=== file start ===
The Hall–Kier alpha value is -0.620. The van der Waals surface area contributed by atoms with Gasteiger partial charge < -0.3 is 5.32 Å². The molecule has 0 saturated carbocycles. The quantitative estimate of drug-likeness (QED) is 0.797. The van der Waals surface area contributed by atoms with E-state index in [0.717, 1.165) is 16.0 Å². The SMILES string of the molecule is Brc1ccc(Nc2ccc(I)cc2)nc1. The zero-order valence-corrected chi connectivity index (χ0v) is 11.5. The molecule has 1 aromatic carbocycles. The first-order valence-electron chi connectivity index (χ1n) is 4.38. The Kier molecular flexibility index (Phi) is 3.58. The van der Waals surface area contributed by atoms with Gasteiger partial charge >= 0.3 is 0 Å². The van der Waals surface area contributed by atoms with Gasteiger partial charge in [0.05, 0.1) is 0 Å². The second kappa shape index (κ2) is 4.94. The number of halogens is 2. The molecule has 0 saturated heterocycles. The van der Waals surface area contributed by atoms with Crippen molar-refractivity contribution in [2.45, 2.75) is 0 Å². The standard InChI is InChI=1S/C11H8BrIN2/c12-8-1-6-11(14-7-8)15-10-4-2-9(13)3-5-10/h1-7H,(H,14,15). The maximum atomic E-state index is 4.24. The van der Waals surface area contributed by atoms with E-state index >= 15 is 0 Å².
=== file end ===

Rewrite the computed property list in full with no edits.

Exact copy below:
The Hall–Kier alpha value is -0.620. The van der Waals surface area contributed by atoms with Gasteiger partial charge < -0.3 is 5.32 Å². The molecule has 0 saturated carbocycles. The quantitative estimate of drug-likeness (QED) is 0.797. The van der Waals surface area contributed by atoms with E-state index in [0.717, 1.165) is 16.0 Å². The SMILES string of the molecule is Brc1ccc(Nc2ccc(I)cc2)nc1. The zero-order valence-corrected chi connectivity index (χ0v) is 11.5. The molecule has 1 aromatic carbocycles. The first-order valence-electron chi connectivity index (χ1n) is 4.38. The Kier molecular flexibility index (Phi) is 3.58. The van der Waals surface area contributed by atoms with Gasteiger partial charge >= 0.3 is 0 Å². The van der Waals surface area contributed by atoms with Gasteiger partial charge in [0.05, 0.1) is 0 Å². The second kappa shape index (κ2) is 4.94. The number of halogens is 2. The molecule has 0 saturated heterocycles. The van der Waals surface area contributed by atoms with Crippen molar-refractivity contribution in [2.45, 2.75) is 0 Å². The standard InChI is InChI=1S/C11H8BrIN2/c12-8-1-6-11(14-7-8)15-10-4-2-9(13)3-5-10/h1-7H,(H,14,15). The maximum atomic E-state index is 4.24. The van der Waals surface area contributed by atoms with E-state index >= 15 is 0 Å².